Subsurface structures derived from shallow borehole data and Bouguer anomalies indicate that the flexure scarps were formed by the buried active fault. A geological cross section derived from borehole data across F1 (Kumamoto City Waterworks Bureau 1980) shows a 10-m vertical offset of the Aso-4 pyroclastic flow deposits retrieved from all the boreholes on the both sides of the scarp (Fig. 4b). The upward convex deformation of the Aso-4 unit on the downthrown side is similar to the F1 scarp profiles of K4 and K5 in Fig. 4a, suggesting a rollover anticline associated with the SW-dipping normal fault. The amount of the vertical offset of the Aso-4 deposits, more than 10 m, is evidently larger than that of the M1 surfaces, which may indicate cumulative fault slip as a result of repeating movements. The long-term vertical slip rate of the F1 is estimated to be around 0.1 mm/year, based on the amount of the vertical offset of the Aso-4 deposits and its age.
In addition to the geomorphic and surface stratigraphic analyses, one of the distinctive subsurface structural boundaries estimated from Bouguer anomalies (Matsumoto et al. 2016) is consistent with the Suizenji fault zone and the Akitsugawa flexure zone.
Akitsugawaa flexure zone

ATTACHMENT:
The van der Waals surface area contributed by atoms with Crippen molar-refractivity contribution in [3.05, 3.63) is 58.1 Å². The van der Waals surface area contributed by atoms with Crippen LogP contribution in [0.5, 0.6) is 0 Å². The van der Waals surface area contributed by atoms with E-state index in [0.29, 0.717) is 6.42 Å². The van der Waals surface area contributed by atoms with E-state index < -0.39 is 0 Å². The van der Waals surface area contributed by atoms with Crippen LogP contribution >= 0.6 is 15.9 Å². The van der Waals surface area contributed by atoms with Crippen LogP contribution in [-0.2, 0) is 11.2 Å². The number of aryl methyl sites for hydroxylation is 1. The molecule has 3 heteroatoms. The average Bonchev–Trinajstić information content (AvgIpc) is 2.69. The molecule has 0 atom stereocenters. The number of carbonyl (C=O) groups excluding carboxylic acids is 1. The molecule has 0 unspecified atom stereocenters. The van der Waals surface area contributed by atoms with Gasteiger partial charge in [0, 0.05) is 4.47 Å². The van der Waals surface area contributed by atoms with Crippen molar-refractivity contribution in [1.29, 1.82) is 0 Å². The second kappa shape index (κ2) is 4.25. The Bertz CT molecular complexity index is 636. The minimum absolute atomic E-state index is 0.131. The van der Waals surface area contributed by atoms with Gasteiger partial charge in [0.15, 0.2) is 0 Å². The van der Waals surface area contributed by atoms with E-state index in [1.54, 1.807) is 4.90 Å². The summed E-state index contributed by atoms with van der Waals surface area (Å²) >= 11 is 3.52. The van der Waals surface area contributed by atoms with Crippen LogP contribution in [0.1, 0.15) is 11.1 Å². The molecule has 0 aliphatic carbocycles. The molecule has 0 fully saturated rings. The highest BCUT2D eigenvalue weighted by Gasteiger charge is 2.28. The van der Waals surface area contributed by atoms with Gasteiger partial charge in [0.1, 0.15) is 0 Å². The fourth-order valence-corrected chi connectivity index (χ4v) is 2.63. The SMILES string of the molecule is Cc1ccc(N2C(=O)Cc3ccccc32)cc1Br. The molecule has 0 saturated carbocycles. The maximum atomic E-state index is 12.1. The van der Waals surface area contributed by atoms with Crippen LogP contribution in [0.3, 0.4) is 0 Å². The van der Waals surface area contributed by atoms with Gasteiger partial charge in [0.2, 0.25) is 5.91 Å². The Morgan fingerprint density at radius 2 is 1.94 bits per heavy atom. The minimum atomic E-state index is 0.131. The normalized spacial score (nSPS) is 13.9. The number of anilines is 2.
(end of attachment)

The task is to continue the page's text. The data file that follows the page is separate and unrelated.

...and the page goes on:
The Kiyama fault is believed to be a buried active fault on the eastern extension of the Akitsugawa flexure zone, based on the subsurface distribution of the Tokawa lava (Watanabe et al. 1979). The Akitsugawa flexure zone may be connected to the Kiyama fault at seismogenic depth and form a single active fault system.
Surface ruptures of the 2016 earthquake
Along the northern part of F3, continuous surface deformation including right-stepping en echelon open cracks and 0.5-cm left-lateral offset of the concrete block wall were observed (Fig. 7g–j) . Houses and concrete buildings standing between the visible deformation features like open cracks on asphalt roads were heavily damaged, implying that the structural basements might be also deformed by faulting. According to the local residence, these features were found in the morning of 16 April after the main shock of the 2016 Kumamoto earthquake.